I find it difficult to believe that I (or anyone for that matter) should have to defend John Cena against his detractors in 2009. Although his matches in 2008 and 2009 have not eclipsed his epic run in 2007, he has still had several matches that stand out not only as ?worth watching? but as ?worth selling a kidney in order to see.? All of his matches with Randy Orton (including their ?I Quit? and ?Iron Man? matches), his television matches with Shawn Michaels, some of his matches with the Big Show (particularly the early matches of their feud), his Summerslam 2008 encounter with Batista, and many others make it clear that any attempt to make a list of John Cena’s good-to-great matches ends up being a list of almost every major PPV and one-on-one television main event in which he participates.
I might not lose any sleep over it, but it depresses me to read the posts of fans who think it would be a good idea to turn Cena heel (a decision that makes no sense in terms of storylines OR in terms of merchandising). But what bothers me more is the fact that there are still those who bicker and complain about elements of his in-ring performance. Some want Cena to clasp his hands ?correctly? when applying the STF; others want him to stop using the Five Knuckle Shuffle and to try to execute a standard hip toss; others expect him to maintain a consistency of selling that very few wrestlers have ever managed to perfect. (Finlay comes to mind here; at the recent ECW-Superstar-Smackdown taping in Providence, I remember that he sold a variety of things ? even his ear! ? even as he walked backstage after his match with Jericho!)
When thinking over all these bitter diatribes (which often seem to be attempts to make a splash on community forums or attempts to show that one ?really knows? their wrestling), I am left wondering what sort of lame match reviewers still hold sway over the IWC, baffled that people still listen to those who think that the ?best wrestling in the world? must axiomatically happen in Ring of Honor or overseas. Regardless of where these specific and ?impossible to please? and misguided (in my opinion) attitudes come from, I just have a single request to make in response to them: For a moment, just pretend that there isn?t a single method to being or becoming a professional wrestler . . . and see if you manage to enjoy wrestling even more. I?m not asking anyone turn off his or her brain or to find John Cena ?cool.? All I?m asking is that people, only for a moment, pretend that there is no rule in professional wrestling that states that ?technical wrestling? (whatever that is!) is somehow ?real? or ?true? wrestling, i.e. ?wrestling as it should be.? I can?t think of two wrestlers more different than Billy Robinson (perhaps the best ?hold? wrestler I?ve ever seen) and Jerry Lawler (perhaps the best ?pure striker? [as Michael Cole likes to say] I?ve ever seen); the point is that they have both put on matches with a variety of opponents that blow my mind. Same with Benoit. Same with Hulk Hogan. Same with Ric Flair. Same with Dick Murdoch. Same with Misawa and Kawada and Kobashi and Mutoh and Liger and . . . John Cena.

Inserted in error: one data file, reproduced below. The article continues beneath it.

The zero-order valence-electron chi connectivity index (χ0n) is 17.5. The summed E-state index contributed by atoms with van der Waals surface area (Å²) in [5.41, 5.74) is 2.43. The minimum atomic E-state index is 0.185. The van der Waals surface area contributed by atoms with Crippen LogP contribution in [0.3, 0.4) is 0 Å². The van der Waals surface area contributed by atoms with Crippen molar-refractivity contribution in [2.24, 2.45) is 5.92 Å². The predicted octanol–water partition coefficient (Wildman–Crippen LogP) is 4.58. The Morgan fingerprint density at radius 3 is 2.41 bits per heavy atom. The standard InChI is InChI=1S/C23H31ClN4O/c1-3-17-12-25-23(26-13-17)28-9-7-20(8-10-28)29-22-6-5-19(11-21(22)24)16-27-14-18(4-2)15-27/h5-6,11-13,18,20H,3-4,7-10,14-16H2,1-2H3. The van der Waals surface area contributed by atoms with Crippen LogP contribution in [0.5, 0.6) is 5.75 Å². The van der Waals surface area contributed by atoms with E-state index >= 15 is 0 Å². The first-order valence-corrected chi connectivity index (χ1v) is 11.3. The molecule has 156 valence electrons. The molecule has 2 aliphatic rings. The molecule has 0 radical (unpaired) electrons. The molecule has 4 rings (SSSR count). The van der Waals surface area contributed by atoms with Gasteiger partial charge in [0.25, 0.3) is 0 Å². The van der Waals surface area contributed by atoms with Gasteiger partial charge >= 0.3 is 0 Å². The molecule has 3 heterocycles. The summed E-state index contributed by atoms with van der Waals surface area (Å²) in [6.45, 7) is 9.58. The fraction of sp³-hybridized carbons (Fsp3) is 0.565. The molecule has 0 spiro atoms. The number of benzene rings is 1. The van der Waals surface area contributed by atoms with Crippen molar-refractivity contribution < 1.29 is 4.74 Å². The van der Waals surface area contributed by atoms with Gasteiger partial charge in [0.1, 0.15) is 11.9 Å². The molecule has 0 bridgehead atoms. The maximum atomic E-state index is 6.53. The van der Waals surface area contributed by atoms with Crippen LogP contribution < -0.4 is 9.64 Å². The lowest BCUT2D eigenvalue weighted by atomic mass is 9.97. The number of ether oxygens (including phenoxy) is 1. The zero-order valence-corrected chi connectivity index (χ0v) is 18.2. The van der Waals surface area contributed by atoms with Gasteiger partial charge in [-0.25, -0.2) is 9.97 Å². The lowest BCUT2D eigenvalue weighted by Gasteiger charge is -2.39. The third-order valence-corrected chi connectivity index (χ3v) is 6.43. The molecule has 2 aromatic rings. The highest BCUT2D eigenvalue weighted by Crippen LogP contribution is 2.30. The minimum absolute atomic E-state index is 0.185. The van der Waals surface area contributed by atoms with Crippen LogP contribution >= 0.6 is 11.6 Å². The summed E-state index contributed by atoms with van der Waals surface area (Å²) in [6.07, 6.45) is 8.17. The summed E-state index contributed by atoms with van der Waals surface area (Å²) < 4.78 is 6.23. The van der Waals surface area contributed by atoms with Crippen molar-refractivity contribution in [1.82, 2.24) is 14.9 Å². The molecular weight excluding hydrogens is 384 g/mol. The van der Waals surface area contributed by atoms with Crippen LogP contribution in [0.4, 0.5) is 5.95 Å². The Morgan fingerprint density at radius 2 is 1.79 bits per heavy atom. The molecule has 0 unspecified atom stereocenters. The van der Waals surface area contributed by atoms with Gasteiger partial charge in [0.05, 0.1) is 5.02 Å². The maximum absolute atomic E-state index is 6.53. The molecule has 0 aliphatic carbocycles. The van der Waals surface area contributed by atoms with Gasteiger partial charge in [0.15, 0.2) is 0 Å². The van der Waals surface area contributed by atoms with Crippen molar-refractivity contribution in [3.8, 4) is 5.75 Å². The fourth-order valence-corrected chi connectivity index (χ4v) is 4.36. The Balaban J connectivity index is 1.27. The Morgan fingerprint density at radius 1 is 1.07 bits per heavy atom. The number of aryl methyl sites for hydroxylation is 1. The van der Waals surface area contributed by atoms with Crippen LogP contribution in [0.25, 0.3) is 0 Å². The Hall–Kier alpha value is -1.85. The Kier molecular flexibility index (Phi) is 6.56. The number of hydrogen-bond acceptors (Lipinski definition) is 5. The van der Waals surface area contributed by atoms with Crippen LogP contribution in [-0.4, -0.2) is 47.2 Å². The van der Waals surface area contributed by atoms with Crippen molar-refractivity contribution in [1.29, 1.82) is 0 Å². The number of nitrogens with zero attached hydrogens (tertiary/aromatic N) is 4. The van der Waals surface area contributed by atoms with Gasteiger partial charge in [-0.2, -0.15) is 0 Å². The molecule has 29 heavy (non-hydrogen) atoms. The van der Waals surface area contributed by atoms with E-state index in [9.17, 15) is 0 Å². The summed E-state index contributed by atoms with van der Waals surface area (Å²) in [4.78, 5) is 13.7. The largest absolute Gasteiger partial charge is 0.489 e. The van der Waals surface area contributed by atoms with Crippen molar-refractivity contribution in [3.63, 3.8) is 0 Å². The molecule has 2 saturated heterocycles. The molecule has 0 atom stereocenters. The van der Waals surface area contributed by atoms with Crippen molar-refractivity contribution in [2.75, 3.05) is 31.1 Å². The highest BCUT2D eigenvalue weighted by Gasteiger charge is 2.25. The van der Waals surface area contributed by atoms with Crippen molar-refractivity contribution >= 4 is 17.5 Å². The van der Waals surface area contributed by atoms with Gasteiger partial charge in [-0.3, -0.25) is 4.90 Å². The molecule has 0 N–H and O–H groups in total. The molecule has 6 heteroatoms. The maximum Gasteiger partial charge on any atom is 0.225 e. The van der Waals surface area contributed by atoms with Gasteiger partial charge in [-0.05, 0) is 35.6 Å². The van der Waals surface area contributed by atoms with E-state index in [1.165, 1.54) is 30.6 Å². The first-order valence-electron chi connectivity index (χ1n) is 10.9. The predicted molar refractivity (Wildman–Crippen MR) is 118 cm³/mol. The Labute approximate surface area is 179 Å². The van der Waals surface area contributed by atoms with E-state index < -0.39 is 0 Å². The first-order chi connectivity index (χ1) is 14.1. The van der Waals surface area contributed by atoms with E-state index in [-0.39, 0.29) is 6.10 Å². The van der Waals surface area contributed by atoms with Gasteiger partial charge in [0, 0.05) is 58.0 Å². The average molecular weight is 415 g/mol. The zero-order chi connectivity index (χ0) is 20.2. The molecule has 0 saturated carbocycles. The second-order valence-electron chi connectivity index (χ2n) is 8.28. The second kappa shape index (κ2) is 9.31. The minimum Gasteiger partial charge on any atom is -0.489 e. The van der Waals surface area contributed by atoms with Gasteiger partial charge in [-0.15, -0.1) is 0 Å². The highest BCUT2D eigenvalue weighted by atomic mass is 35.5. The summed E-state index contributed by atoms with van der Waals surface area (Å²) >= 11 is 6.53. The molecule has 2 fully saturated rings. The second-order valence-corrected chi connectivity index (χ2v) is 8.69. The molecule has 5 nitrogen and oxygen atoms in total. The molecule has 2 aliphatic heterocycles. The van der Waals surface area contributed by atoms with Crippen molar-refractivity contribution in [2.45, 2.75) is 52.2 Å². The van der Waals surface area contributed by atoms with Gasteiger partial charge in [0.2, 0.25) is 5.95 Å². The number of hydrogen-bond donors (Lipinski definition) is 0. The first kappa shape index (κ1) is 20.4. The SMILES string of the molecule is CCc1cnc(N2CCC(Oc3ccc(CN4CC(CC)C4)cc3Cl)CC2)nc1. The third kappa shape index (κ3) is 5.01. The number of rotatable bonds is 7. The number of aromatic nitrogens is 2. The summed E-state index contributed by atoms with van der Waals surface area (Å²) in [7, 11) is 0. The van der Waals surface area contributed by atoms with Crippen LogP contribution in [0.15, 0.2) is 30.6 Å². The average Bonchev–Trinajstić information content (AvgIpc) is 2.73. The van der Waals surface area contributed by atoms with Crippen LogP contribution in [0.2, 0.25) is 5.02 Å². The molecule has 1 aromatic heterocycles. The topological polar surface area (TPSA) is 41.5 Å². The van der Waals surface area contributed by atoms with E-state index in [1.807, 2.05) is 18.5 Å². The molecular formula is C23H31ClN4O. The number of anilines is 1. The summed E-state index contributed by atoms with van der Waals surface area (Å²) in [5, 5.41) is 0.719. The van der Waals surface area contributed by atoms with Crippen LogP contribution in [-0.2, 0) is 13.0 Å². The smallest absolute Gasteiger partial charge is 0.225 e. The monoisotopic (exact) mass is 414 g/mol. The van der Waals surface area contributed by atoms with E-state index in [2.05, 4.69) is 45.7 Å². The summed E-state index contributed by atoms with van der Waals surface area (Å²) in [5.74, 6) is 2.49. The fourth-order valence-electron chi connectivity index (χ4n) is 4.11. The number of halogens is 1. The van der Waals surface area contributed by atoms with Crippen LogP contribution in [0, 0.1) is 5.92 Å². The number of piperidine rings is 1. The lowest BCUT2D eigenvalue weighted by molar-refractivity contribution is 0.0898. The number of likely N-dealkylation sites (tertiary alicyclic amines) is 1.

To make myself feel a bit better regarding those who still need to be spoon-fed arguments I have no energy to make anymore, I returned to the John Cena match that I consider to be the Best Match of the Decade (across promotions, across borders, across seas, across the board): John Cena vs. Umaga from the 2007 Royal Rumble PPV. Although I?ve written a great deal about this match in my columns as well as in the Match of the Year Project that year, I thought I?d do what I rarely do anymore and meditate a bit on some of the things that caught my eye on this go-around.
From the moment his music hits to the moment he walks to the back, I cannot say enough about the importance of John Cena’s face and his demeanor. Notice his stoic facial expression as he walks to the ring, as he removes his title belt, as he actually paces, betraying the doubt we are to believe (or might believe) that he feels. In fact, we?ve just watched a video package that emphasizes the impossibility of defeating Umaga, how Cena barely escapes New Year’s Revolution. As he faces-off with Umaga once the bell rings, the look in Cena’s eye and his rigid expression feels so odd, so blank compared to his typical expressions, so much a front and a disguise . . . a disguise that cracks as soon as Umaga cuts off his early flurry with a quick shot straight to his mid-section.